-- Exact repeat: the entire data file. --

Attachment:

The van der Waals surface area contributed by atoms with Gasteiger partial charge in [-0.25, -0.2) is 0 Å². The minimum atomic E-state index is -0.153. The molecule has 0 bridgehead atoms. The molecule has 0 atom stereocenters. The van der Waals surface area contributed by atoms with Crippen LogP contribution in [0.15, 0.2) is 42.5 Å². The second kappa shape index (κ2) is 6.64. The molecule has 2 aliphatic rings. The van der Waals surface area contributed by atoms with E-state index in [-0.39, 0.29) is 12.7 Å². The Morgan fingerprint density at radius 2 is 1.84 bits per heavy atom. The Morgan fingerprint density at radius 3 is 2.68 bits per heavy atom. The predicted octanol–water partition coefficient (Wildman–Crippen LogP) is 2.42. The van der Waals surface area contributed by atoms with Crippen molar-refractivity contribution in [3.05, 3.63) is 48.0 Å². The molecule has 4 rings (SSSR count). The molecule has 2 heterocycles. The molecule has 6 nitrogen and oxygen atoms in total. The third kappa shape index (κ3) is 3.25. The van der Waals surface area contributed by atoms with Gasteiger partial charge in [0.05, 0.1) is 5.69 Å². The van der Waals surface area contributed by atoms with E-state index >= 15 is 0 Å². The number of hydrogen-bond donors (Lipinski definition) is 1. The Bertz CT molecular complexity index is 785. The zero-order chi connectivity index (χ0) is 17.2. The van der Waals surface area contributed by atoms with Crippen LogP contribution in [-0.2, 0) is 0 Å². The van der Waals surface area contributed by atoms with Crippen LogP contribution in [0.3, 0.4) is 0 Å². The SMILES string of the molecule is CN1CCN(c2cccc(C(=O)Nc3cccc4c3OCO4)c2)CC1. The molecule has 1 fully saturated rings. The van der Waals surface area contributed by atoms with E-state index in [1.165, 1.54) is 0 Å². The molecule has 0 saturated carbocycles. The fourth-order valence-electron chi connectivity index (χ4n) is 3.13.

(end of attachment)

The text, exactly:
The van der Waals surface area contributed by atoms with Gasteiger partial charge in [-0.25, -0.2) is 0 Å². The minimum atomic E-state index is -0.153. The molecule has 0 bridgehead atoms. The molecule has 0 atom stereocenters. The van der Waals surface area contributed by atoms with Crippen LogP contribution in [0.15, 0.2) is 42.5 Å². The second kappa shape index (κ2) is 6.64. The molecule has 2 aliphatic rings. The van der Waals surface area contributed by atoms with E-state index in [-0.39, 0.29) is 12.7 Å². The Morgan fingerprint density at radius 2 is 1.84 bits per heavy atom. The Morgan fingerprint density at radius 3 is 2.68 bits per heavy atom. The predicted octanol–water partition coefficient (Wildman–Crippen LogP) is 2.42. The van der Waals surface area contributed by atoms with Crippen molar-refractivity contribution in [3.05, 3.63) is 48.0 Å². The molecule has 4 rings (SSSR count). The molecule has 2 heterocycles. The molecule has 6 nitrogen and oxygen atoms in total. The third kappa shape index (κ3) is 3.25. The van der Waals surface area contributed by atoms with Gasteiger partial charge in [0.05, 0.1) is 5.69 Å². The van der Waals surface area contributed by atoms with E-state index >= 15 is 0 Å². The number of hydrogen-bond donors (Lipinski definition) is 1. The Bertz CT molecular complexity index is 785. The zero-order chi connectivity index (χ0) is 17.2. The van der Waals surface area contributed by atoms with Crippen LogP contribution in [-0.2, 0) is 0 Å². The van der Waals surface area contributed by atoms with Crippen LogP contribution in [0.3, 0.4) is 0 Å². The SMILES string of the molecule is CN1CCN(c2cccc(C(=O)Nc3cccc4c3OCO4)c2)CC1. The molecule has 1 fully saturated rings. The van der Waals surface area contributed by atoms with E-state index in [1.165, 1.54) is 0 Å². The molecule has 0 saturated carbocycles. The fourth-order valence-electron chi connectivity index (χ4n) is 3.13.